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EU seeks competitive boost with Green Deal Industrial Plan

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The EU has presented its ‘Green Deal Industrial Plan’, which seeks to boost investment and economic resilience in the bloc to tackle the challenges of the green transition. It is similar to plans proposed by other major economies of the world, but there is little mention of helping low-income countries with the challenges arising from the transition.

  • The European Commission has presented a plan to boost Europe’s net-zero competitiveness and accelerate the transition to net zero.
  • Dubbed the ‘Green Deal Industrial Plan’, it intends to support the industrial expansion needed to achieve the EU’s climate ambitions.
  • It is seen as a competitive response to similar strategies by major economies but, like similar plans, it fails to recognise the need to address similar transition needs in low-income countries.

European Commission President Ursula Von der Leyen introduced the Green Deal Industrial Plan at the World Economic Forum in Davos in January 2023. It coincided with a deadline set in December 2022, when the Council asked the Commission for an industrial policy for Europe that would address any gaps in innovation and growth between the bloc and its competitors. It also called for the enhancement of structural investment frameworks to facilitate industrial policy at the national and EU level. 

What is the EU’s Green Deal Industrial Plan?

The Green Deal Industrial Plan is a bid by the EU to make its net zero industry more competitive and to accelerate its transition to net zero. It intends to support the expansion of European manufacturing of technologies, goods and services needed to achieve its climate targets.

These are part of the European Green Deal, the bloc’s response to climate change by modernising its economy and making it more resource efficient. It will be financed by funds from its €1.8 trillion NextGenerationEU Recovery Plan, and part of its seven-year budget.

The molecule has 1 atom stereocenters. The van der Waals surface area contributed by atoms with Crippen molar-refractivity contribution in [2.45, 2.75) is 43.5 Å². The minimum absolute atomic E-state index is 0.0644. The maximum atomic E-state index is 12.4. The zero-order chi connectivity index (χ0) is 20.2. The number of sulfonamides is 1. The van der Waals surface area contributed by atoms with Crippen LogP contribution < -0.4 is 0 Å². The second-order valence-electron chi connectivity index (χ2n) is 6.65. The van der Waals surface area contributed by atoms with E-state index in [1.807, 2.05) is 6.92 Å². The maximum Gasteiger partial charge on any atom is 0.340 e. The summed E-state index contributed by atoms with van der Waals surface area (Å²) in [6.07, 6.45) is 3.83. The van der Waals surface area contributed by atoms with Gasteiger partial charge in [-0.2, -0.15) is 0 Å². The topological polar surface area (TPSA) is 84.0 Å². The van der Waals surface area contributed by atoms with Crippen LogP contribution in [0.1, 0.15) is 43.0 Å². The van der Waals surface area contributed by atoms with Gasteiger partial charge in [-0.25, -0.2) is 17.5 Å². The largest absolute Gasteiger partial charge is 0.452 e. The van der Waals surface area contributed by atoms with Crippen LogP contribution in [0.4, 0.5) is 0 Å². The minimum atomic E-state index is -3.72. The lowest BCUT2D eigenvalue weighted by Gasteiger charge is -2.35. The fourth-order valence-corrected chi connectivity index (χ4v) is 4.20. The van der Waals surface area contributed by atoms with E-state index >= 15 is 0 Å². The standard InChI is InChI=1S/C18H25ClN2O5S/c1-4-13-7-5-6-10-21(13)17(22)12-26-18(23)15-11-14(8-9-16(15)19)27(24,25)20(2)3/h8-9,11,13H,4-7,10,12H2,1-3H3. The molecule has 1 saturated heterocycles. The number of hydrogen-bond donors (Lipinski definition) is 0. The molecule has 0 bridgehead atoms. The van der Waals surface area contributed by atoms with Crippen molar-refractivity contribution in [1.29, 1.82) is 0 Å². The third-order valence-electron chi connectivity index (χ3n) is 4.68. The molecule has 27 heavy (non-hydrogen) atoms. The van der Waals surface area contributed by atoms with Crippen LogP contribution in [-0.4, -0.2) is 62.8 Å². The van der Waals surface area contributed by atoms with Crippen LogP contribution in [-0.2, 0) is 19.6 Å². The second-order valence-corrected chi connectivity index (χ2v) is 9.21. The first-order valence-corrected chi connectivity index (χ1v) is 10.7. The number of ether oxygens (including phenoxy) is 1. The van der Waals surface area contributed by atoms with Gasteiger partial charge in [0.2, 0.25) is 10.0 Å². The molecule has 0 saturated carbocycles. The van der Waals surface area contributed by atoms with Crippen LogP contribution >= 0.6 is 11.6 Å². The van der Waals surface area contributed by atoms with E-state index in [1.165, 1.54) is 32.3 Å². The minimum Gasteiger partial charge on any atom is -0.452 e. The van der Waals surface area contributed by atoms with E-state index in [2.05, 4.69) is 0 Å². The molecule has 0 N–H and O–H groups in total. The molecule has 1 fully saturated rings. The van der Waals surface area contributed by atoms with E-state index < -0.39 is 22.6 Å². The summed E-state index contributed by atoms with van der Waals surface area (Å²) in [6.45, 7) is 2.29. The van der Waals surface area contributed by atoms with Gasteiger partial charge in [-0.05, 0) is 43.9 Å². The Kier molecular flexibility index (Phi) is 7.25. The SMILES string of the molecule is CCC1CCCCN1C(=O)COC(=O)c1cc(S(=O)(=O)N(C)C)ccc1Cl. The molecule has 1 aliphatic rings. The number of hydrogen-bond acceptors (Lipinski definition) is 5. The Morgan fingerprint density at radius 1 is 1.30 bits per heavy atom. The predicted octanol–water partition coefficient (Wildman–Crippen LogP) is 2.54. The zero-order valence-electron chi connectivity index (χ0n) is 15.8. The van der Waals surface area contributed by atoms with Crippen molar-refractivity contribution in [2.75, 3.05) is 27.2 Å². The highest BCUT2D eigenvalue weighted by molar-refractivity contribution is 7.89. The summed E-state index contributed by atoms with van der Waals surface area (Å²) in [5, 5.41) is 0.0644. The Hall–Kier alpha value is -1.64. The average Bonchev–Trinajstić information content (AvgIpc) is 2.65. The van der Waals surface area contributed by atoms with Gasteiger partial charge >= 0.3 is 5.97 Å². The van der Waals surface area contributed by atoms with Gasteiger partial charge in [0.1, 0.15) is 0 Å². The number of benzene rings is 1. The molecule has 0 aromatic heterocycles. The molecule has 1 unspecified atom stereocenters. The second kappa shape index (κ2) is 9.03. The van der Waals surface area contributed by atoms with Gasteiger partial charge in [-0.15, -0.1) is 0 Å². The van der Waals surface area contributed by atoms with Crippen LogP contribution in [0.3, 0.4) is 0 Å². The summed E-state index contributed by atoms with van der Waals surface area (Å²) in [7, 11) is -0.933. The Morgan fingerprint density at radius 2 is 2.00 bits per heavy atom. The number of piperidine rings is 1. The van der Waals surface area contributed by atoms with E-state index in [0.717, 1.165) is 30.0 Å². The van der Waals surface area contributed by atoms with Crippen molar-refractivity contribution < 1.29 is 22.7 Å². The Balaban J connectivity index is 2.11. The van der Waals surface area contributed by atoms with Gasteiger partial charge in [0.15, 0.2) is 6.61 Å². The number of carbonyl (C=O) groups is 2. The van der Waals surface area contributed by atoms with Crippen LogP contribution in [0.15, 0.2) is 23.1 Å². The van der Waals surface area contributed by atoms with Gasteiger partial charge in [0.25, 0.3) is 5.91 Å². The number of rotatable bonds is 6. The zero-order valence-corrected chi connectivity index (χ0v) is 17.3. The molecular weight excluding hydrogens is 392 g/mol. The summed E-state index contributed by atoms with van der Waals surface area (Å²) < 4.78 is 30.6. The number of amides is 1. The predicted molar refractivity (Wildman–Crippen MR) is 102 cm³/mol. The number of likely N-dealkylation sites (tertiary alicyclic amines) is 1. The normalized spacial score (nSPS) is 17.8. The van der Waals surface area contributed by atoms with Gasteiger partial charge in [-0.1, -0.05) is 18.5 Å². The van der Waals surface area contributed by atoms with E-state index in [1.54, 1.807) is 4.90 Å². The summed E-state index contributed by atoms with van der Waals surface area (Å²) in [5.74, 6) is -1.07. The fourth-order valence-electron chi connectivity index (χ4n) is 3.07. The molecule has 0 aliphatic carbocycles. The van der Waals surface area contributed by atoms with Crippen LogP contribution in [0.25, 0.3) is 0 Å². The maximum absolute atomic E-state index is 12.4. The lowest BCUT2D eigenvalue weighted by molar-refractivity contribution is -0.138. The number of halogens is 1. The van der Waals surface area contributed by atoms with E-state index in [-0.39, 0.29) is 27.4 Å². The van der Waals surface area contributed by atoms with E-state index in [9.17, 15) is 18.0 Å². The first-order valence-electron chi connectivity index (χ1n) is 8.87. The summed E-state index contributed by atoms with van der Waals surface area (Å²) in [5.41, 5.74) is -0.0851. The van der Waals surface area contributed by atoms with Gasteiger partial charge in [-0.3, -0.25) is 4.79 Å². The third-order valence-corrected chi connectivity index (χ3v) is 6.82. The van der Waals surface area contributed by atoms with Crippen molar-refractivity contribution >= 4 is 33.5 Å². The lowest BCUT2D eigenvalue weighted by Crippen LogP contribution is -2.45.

The new plan is fundamentally focused on four areas, or pillars: the regulatory environment, access to finance, enhancing skills, and improving supply chain resilience. It also builds on other initiatives, such as REPowerEU, as well as the strength of the single market. 

“We have a once in a generation opportunity to show the way with speed, ambition and a sense of purpose to secure the EU’s industrial lead in the fast-growing net-zero technology sector. Europe is determined to lead the clean tech revolution,”said von der Leyen. “For our companies and people, it means turning skills into quality jobs and innovation into mass production, thanks to a simpler and faster framework. Better access to finance will allow our key cleantech industries to scale up quickly.” 

How do the four pillars boost the EU’s global competitiveness?

According to the EU, establishing a simplified regulatory environment is vital to setting standards and accelerating the deployment of innovative climate action solutions. It will enact new legislation to facilitate this, in the form of the Net-Zero Industry Act, and will also introduce a Critical Raw Materials Act to ensure access to materials needed for the transition. 

For the second pillar, the EU will combine existing funding plans and mobilise public financing, to speed up investment in areas such as clean tech. It will propose a European Sovereignty Fund, designed to provide interim financial support while the bloc’s multiannual financial framework is being reviewed by the middle of 2023.

It is also to revise the approval and threshold notification processes of the General block exemption Regulation, which was intended for state aid to small and medium-sized enterprises and was limited to amounts of €500,000, and simplify the Important Project of Common European Interest framework.